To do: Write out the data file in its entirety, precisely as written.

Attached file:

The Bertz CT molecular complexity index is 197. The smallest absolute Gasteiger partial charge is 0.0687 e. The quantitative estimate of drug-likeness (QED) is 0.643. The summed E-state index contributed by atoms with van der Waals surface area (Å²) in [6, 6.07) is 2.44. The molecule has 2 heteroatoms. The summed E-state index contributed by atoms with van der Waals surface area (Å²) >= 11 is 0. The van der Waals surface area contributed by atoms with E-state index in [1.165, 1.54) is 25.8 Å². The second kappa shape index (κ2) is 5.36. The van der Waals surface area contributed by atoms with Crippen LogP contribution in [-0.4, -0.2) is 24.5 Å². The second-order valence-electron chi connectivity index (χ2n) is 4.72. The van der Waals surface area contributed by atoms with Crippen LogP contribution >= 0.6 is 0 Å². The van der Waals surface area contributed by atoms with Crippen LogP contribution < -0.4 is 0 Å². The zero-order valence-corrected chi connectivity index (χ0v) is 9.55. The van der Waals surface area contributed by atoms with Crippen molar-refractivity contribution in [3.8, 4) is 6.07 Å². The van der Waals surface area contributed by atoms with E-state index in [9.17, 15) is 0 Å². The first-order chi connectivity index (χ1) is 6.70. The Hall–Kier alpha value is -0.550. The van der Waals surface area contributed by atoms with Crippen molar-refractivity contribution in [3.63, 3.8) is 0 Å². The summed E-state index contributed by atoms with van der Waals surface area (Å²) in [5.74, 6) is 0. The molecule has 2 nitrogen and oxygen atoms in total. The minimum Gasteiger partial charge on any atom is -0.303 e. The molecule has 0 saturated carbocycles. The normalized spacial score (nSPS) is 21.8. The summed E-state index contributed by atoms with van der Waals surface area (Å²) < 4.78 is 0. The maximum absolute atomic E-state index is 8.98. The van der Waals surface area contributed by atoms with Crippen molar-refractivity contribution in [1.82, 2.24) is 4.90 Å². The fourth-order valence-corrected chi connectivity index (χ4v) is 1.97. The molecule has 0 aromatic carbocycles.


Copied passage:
The Bertz CT molecular complexity index is 197. The smallest absolute Gasteiger partial charge is 0.0687 e. The quantitative estimate of drug-likeness (QED) is 0.643. The summed E-state index contributed by atoms with van der Waals surface area (Å²) in [6, 6.07) is 2.44. The molecule has 2 heteroatoms. The summed E-state index contributed by atoms with van der Waals surface area (Å²) >= 11 is 0. The van der Waals surface area contributed by atoms with E-state index in [1.165, 1.54) is 25.8 Å². The second kappa shape index (κ2) is 5.36. The van der Waals surface area contributed by atoms with Crippen LogP contribution in [-0.4, -0.2) is 24.5 Å². The second-order valence-electron chi connectivity index (χ2n) is 4.72. The van der Waals surface area contributed by atoms with Crippen LogP contribution >= 0.6 is 0 Å². The van der Waals surface area contributed by atoms with Crippen LogP contribution < -0.4 is 0 Å². The zero-order valence-corrected chi connectivity index (χ0v) is 9.55. The van der Waals surface area contributed by atoms with Crippen molar-refractivity contribution in [3.8, 4) is 6.07 Å². The van der Waals surface area contributed by atoms with E-state index in [9.17, 15) is 0 Å². The first-order chi connectivity index (χ1) is 6.70. The Hall–Kier alpha value is -0.550. The van der Waals surface area contributed by atoms with Crippen molar-refractivity contribution in [3.63, 3.8) is 0 Å². The summed E-state index contributed by atoms with van der Waals surface area (Å²) in [5.74, 6) is 0. The molecule has 2 nitrogen and oxygen atoms in total. The minimum Gasteiger partial charge on any atom is -0.303 e. The molecule has 0 saturated carbocycles. The normalized spacial score (nSPS) is 21.8. The summed E-state index contributed by atoms with van der Waals surface area (Å²) < 4.78 is 0. The maximum absolute atomic E-state index is 8.98. The van der Waals surface area contributed by atoms with Crippen molar-refractivity contribution in [1.82, 2.24) is 4.90 Å². The fourth-order valence-corrected chi connectivity index (χ4v) is 1.97. The molecule has 0 aromatic carbocycles.